Funky Brim 28 in Wan Chai, the recently renovated behemoth of alfresco space, is home to several bars and eateries including the new California Vintage (see the review here), Frites and Chez Patrick Deli. One restaurant that is doing relatively well is the DiVino Group’s DiVino Patio, (I tried really hard to come up with a pun-tastic title but could not think of anything to rhyme with ‘patio’- will do better next time!), a rustic rotisserie and pizzeria restaurant that serves up traditional Italian fare and lures customers with its comfortable outdoor dining area and the promise of capturing the ambiance of rural Italy. I initially paid a visit when it had newly opened its doors and I have been back since to re-sample some of the dishes I tried the first time round as well as trying a couple of other dishes, and I am quite pleased to report that their food has remained consistent, (an oddly difficult level to attain at most restaurants!) even if the service is a little patchy.
There is something about red brick walls and chalkboards that I find very appealing to the eye and although DiVino Patio’s attempt to create provincial Italy is a little on the pristine side, it does the trick. Meat slicers and exposed shelves lined with wine bottles add to the setting and booths and tables get a good view of the outside as well as the rotisserie that takes centre-stage.
The menu is fairly extensive with platters, antipasti, main courses from the grill and skillet, pastas and pizzas. Their sharing plates are particularly good, especially their monstrous 500 Grams Buffalo Burrata cheese- absolutely delish and the Salumeria of 5 types of cold cuts.
The Eggplant Parmigiana looked a little forlorn on the plate, and seemed as though it had been a tad overdone, but, the presentation was all that was lacking in this dish as the flavours were fantastic. The thickly cut eggplant, melt-in-your-mouth mozzarella and the lovely, rich tomato sauce all came together to make a highly satisfying antipasti dish.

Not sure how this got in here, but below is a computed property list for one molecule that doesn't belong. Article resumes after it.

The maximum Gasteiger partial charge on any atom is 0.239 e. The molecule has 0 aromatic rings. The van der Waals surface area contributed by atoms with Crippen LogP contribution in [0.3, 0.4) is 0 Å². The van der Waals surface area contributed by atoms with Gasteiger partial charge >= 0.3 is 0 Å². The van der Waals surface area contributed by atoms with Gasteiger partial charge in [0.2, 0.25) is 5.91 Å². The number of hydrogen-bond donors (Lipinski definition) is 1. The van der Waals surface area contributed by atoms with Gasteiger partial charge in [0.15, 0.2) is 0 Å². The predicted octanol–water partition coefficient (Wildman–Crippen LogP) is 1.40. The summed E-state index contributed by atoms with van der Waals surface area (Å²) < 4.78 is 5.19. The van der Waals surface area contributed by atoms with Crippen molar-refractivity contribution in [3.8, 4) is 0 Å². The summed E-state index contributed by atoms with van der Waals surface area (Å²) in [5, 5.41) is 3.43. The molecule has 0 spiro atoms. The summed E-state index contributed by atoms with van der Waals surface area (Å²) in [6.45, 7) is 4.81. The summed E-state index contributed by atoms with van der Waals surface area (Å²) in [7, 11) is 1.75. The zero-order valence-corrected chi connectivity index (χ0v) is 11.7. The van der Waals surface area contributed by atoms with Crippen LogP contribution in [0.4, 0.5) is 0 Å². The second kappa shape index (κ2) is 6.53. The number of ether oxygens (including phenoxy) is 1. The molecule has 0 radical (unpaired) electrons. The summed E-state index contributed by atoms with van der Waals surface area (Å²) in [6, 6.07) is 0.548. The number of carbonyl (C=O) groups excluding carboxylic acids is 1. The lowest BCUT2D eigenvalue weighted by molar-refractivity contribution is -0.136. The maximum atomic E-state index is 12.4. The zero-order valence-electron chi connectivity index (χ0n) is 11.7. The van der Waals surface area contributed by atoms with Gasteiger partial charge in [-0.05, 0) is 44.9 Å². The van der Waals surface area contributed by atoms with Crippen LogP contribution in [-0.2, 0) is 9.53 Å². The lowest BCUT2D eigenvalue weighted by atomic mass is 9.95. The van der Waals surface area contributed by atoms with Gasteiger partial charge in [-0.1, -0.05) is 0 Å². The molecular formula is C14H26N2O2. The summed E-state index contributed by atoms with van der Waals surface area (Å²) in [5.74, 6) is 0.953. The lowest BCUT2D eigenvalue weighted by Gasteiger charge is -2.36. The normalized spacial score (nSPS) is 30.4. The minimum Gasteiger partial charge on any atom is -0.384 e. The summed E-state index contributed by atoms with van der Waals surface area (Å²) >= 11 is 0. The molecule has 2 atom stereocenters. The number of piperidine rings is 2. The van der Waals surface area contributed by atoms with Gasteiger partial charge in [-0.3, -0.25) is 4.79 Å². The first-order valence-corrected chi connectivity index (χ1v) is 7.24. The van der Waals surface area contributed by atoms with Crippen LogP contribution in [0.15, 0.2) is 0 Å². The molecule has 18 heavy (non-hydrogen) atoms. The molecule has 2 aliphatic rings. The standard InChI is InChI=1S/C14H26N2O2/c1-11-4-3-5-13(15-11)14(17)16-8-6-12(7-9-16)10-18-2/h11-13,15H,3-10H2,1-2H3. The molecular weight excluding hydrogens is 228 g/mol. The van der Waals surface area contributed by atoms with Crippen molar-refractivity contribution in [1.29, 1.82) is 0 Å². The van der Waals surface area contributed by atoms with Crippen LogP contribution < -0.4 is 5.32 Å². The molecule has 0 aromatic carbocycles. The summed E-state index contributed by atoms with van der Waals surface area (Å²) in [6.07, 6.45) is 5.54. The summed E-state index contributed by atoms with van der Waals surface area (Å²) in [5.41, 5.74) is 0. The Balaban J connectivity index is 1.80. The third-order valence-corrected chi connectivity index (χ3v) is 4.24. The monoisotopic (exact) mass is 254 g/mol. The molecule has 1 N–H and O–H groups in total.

The main that followed- the Braised Wagyu Beef cheek with with beefsteak tomato risotto, was my favourite of the meal. The fun presentation of beef-jus and tomato infused risotto nestled in a beefsteak tomato meant that I was only too eager to tuck in and somewhat childishly destroy the carefully assembled dish. I loved the bite of the risotto; DiVino Patio successfully not over-cooking it to a soggy mess and the rich, succulent wagyu beef chunks dissolved divinely in the mouth.
The second main course was the Spit roasted Italian piglet “Porchetta” style served with potatoes and artichokes. While I love Porchetta, ESPECIALLY the crispy skin, (when its done right of course), this particular version fell flat, as I was mostly consuming fat. Obviously I have no real problem with eating fat. Fat tastes good. But a lot of fat, can be rather distracting and greasy when the meat should be prize. Perhaps our little piggy was a porker, but this dish would have been so much better if there was more meat to be had and the skin had a better crunch to it. The potatoes were ace though.
Another dish that I have tried is the large pappardelle with Tuscan wild boar ragout which was very good. The ragout may be a bit on the saltier side for some, but I felt the flavours came through well with the meatiness of the wild boar complementing the eggy homemade pappardelle. Definitely a go-to dish if indecision strikes.
A dessert that I sampled was the Trio of Chocolate- chocolate pudding in three ways, though I confess, I have absolutely no recollection of what exactly each way is, except for the melting chocolate pudding which, as it stands out in my memory, must have been the yummy one. In any case, I did not think that it was a stellar dessert offering, but it was still executed competently. Their chocolate biscotti however, was wonderfully crunchy and if I had a hot chocolate to hand I would have loved to have dunked it in.
DiVino Patio is a fab place to go if you want the alfresco dining and fairly traditional Italian cuisine. But, with prices for all their dishes, including starters and antipasti, (salads discounted) hovering between $108 to $288, I find it on the steep side. For a decent meal of two courses plus drinks, you are looking at $400 per person minimum. Be that as it may, there are some solid dishes on the menu that I would eat again.
Chopstixfix rating: 3/5